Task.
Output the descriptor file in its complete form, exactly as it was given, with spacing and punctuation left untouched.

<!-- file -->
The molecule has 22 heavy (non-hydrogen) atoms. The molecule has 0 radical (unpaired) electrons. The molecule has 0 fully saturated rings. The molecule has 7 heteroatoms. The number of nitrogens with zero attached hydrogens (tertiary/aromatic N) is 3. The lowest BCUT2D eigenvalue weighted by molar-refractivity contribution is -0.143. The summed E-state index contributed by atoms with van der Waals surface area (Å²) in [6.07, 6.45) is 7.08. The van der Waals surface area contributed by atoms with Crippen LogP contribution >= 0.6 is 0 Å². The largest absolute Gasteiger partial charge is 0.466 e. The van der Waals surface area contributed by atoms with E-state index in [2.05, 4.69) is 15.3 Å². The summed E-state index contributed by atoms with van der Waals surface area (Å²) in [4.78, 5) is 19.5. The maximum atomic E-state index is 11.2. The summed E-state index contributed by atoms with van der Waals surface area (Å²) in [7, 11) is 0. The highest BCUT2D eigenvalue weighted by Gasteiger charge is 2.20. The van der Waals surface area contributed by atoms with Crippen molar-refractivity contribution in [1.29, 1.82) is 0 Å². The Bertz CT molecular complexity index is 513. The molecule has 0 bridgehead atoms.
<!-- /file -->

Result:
The molecule has 22 heavy (non-hydrogen) atoms. The molecule has 0 radical (unpaired) electrons. The molecule has 0 fully saturated rings. The molecule has 7 heteroatoms. The number of nitrogens with zero attached hydrogens (tertiary/aromatic N) is 3. The lowest BCUT2D eigenvalue weighted by molar-refractivity contribution is -0.143. The summed E-state index contributed by atoms with van der Waals surface area (Å²) in [6.07, 6.45) is 7.08. The van der Waals surface area contributed by atoms with Crippen LogP contribution >= 0.6 is 0 Å². The largest absolute Gasteiger partial charge is 0.466 e. The van der Waals surface area contributed by atoms with E-state index in [2.05, 4.69) is 15.3 Å². The summed E-state index contributed by atoms with van der Waals surface area (Å²) in [4.78, 5) is 19.5. The maximum atomic E-state index is 11.2. The summed E-state index contributed by atoms with van der Waals surface area (Å²) in [7, 11) is 0. The highest BCUT2D eigenvalue weighted by Gasteiger charge is 2.20. The van der Waals surface area contributed by atoms with Crippen molar-refractivity contribution in [1.29, 1.82) is 0 Å². The Bertz CT molecular complexity index is 513. The molecule has 0 bridgehead atoms.